L-Methylfolate: A Promising Therapy for Treatment-Resistant Depression?

Severe depression and L-methylfolate augmentation
Severe depression and L-methylfolate augmentation

L-Methylfolate: A Promising Therapy for Treatment-Resistant Depression?

I am excited to be adding L-methylfolate into my treatment plan. It’s back to nutrition and genetic mechanisms gone awry.

Folic acid in and of itself does not alleviate depression. Our brain must convert folic acid into L-methylfolate before it can manufacture enough serotonin, norepinephrine, and dopamine to alleviate depression. However, certain individuals lack the ability to convert folic acid to l-methylfolate, rendering folic acid supplements ineffective for this group of patients.

This processing deficiency is caused by the methylenetetrahydrofolate reductase (MTHFR) C677T polymorphism, which is quite common among patients with depression. Up to 70% of patients with depression test positive for the polymorphism and therefore cannot convert folic acid into L-methylfolate.

For most psychiatrists, treating depression tends to be a frustrating search for the right therapy to help a patient reach remission. Nearly 2 out of 3 patients with depression do not achieve remission with selective serotonin reuptake inhibitor (SSRI) and serotonin-norepinephrine reuptake inhibitor (SNRI) monotherapy—in clinical practice, this means that a psychiatrist treating 20 patients for depression could see 14 come back with little to no initial improvement of symptoms.(1) “It’s demoralizing,” said Rakesh Jain, MD, MPH, Director of Psychiatric Drug Research at the R/D Clinical Research Center in Lake Jackson, Texas. “Treatment-resistant depression is really the rule and not the exception.”

Treatment-resistant depression (TRD) is a term used to describe patients with major depressive disorder who do not reach remission after multiple antidepressant trials, including augmentation strategy, explained Jon W. Draud, MS, MD, Clinical Professor of Psychiatry at University of Tennessee College of Medicine in Memphis.

Individuals with ongoing depression are more likely to incur high medical costs (2), have employment problems (3), and experience suicidal ideation (4). “The ruinous effects of depression are amplified for people with treatment-resistant depression, so therefore there’s great urgency to treat these patients,” said Michael Thase, MD, Professor of Psychiatry at the University of Pennsylvania in Philadelphia.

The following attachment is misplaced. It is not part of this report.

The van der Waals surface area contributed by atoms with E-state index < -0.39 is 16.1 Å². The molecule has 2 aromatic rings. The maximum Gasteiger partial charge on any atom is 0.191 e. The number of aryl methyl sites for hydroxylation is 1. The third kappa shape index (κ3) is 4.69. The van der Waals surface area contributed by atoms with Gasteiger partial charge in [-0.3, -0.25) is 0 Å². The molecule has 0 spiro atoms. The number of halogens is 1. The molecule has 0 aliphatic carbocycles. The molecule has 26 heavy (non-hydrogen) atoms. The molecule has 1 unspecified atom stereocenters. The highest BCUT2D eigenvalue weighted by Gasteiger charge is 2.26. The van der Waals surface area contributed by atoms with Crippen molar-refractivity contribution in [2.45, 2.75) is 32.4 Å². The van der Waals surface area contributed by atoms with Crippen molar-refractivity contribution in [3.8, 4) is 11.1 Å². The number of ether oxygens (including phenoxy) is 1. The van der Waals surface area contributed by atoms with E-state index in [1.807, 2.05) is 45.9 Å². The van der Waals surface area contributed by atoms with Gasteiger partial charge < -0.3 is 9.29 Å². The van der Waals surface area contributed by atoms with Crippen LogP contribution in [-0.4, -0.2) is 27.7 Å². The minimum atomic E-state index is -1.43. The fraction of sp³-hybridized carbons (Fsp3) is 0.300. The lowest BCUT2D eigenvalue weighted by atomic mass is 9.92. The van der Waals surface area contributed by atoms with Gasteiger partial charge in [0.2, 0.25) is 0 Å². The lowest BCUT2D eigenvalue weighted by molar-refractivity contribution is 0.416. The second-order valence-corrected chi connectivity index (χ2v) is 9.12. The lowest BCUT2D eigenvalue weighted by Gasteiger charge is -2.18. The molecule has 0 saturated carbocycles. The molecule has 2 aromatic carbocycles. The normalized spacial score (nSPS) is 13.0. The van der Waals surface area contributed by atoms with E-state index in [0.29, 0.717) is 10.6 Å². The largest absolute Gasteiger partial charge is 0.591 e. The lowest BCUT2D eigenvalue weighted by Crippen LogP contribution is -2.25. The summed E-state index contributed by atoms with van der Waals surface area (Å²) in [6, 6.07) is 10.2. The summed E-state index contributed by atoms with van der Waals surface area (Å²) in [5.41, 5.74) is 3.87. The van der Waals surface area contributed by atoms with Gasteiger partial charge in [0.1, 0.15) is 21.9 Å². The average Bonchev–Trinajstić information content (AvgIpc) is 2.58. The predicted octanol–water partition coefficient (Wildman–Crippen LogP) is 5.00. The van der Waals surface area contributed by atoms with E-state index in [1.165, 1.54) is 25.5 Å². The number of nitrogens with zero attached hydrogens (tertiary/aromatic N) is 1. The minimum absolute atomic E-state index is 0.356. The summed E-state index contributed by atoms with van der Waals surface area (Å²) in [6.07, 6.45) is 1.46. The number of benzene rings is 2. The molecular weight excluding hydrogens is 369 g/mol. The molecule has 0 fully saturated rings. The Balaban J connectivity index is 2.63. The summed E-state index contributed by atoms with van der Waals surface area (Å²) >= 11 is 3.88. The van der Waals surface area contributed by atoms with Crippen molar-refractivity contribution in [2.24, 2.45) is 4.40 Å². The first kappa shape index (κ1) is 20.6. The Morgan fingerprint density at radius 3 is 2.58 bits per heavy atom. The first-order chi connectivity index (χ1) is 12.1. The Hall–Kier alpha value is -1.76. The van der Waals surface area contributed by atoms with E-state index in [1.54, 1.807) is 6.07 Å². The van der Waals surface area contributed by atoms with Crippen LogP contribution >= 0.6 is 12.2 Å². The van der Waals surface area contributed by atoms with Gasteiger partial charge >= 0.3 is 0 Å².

Although the disease remains difficult to treat, researchers are continually seeking better solutions for patients with treatment-resistant depression. New studies, particularly a paper published by Papakostas et al in 2012 (5), have compelled psychiatrists to consider augmenting traditional antidepressants with the medical food L-methylfolate.

Unique Neurobiology

A medical food is a nutraceutical—essentially, a vitamin—rather than a pharmaceutical. However, unlike a vitamin, a prescription medical food such as L-methylfolate is regulated by the US Food and Drug Administration (FDA).

L-methylfolate (Deplin), is indicated for the distinct nutritional requirements of individuals who have suboptimal L-methylfolate levels in the CSF, plasma, and/or red blood cells and have major depressive disorder, with particular emphasis as adjunctive support for patients taking antidepressant medications. The medical food has attracted attention due to its benign side-effect profile and unique neurobiology. “It has a mechanism of action that is very different from what we are used to,” said Dr. Jain.

Traditional drugs such as SSRIs and SNRIs block reuptake of neurotransmitters, while L-methylfolate spurs the production of more neurotransmitters. “It primes the pump from within,” said Dr. Draud.

Dr. Draud added that clinicians might hesitate to use the compound because the mechanism of action is unfamiliar and because of a misconception that a prescription for folic acid is just as effective as L-methylfolate.

Literature suggests that depression is linked with folate deficiency (6) and that patients with insufficient folate are less likely to respond to treatment (7) and more likely to experience a relapse (8). Folate supplementation does help some patients, acknowledged Dr. Jain, but the full story is more complicated.

Folic acid in and of itself does not alleviate depression. Our brain must convert folic acid into L-methylfolate before it can manufacture enough serotonin, norepinephrine, and dopamine to alleviate depression. However, certain individuals lack the ability to convert folic acid to l-methylfolate, rendering folic acid supplements ineffective for this group of patients.

This processing deficiency is caused by the methylenetetrahydrofolate reductase (MTHFR) C677T polymorphism, which is quite common among patients with depression. Up to 70% of patients with depression test positive for the polymorphism and therefore cannot convert folic acid into L-methylfolate.

“In a scenario like that,” said Dr. Jain, “it becomes important to not use folate but to use L-methylfolate directly. That way you don’t have to worry about the patient potentially having the genetic polymorphism.”

Source: http://www.psychcongress.com/article/l-methylfolate-promising-therapy-treatment-resistant-depression-11329

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Severe Depression Treatment

Severe Depression Treatment – Part 1

Severe depression treatment series
Severe depression treatment series

You need an individualized treatment plan and a health care team to navigate through severe depression and to provide you with a safety net.

We all need someone to catch us when we fall.

Individualized Treatment Plan